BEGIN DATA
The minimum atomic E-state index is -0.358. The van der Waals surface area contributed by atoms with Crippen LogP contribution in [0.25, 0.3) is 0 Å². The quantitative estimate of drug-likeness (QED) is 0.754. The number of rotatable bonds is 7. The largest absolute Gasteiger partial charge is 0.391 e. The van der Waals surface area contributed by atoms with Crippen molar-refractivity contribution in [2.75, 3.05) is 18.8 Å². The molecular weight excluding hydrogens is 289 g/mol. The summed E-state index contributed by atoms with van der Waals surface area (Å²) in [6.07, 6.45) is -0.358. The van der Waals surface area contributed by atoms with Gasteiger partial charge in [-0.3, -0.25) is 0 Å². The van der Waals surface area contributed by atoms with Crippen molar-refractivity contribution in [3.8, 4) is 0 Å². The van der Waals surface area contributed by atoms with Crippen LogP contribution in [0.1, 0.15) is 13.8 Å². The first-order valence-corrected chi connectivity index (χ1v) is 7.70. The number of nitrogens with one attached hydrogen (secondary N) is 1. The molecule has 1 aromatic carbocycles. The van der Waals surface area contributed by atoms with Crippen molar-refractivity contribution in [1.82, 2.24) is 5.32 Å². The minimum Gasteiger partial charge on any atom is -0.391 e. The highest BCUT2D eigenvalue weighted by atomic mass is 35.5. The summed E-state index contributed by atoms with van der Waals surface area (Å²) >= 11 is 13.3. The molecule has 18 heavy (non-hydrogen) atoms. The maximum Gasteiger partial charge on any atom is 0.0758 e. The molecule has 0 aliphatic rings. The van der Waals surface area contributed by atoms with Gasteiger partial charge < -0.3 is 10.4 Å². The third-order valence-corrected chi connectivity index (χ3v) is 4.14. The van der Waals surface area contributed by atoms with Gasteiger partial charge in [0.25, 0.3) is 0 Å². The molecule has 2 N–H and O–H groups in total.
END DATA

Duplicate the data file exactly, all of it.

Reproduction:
The minimum atomic E-state index is -0.358. The van der Waals surface area contributed by atoms with Crippen LogP contribution in [0.25, 0.3) is 0 Å². The quantitative estimate of drug-likeness (QED) is 0.754. The number of rotatable bonds is 7. The largest absolute Gasteiger partial charge is 0.391 e. The van der Waals surface area contributed by atoms with Crippen molar-refractivity contribution in [2.75, 3.05) is 18.8 Å². The molecular weight excluding hydrogens is 289 g/mol. The summed E-state index contributed by atoms with van der Waals surface area (Å²) in [6.07, 6.45) is -0.358. The van der Waals surface area contributed by atoms with Gasteiger partial charge in [-0.3, -0.25) is 0 Å². The van der Waals surface area contributed by atoms with Crippen molar-refractivity contribution in [3.8, 4) is 0 Å². The van der Waals surface area contributed by atoms with Crippen LogP contribution in [0.1, 0.15) is 13.8 Å². The first-order valence-corrected chi connectivity index (χ1v) is 7.70. The number of nitrogens with one attached hydrogen (secondary N) is 1. The molecule has 1 aromatic carbocycles. The van der Waals surface area contributed by atoms with Crippen molar-refractivity contribution in [1.82, 2.24) is 5.32 Å². The minimum Gasteiger partial charge on any atom is -0.391 e. The highest BCUT2D eigenvalue weighted by atomic mass is 35.5. The summed E-state index contributed by atoms with van der Waals surface area (Å²) >= 11 is 13.3. The molecule has 18 heavy (non-hydrogen) atoms. The maximum Gasteiger partial charge on any atom is 0.0758 e. The molecule has 0 aliphatic rings. The van der Waals surface area contributed by atoms with Gasteiger partial charge < -0.3 is 10.4 Å². The third-order valence-corrected chi connectivity index (χ3v) is 4.14. The van der Waals surface area contributed by atoms with Gasteiger partial charge in [0.25, 0.3) is 0 Å². The molecule has 2 N–H and O–H groups in total.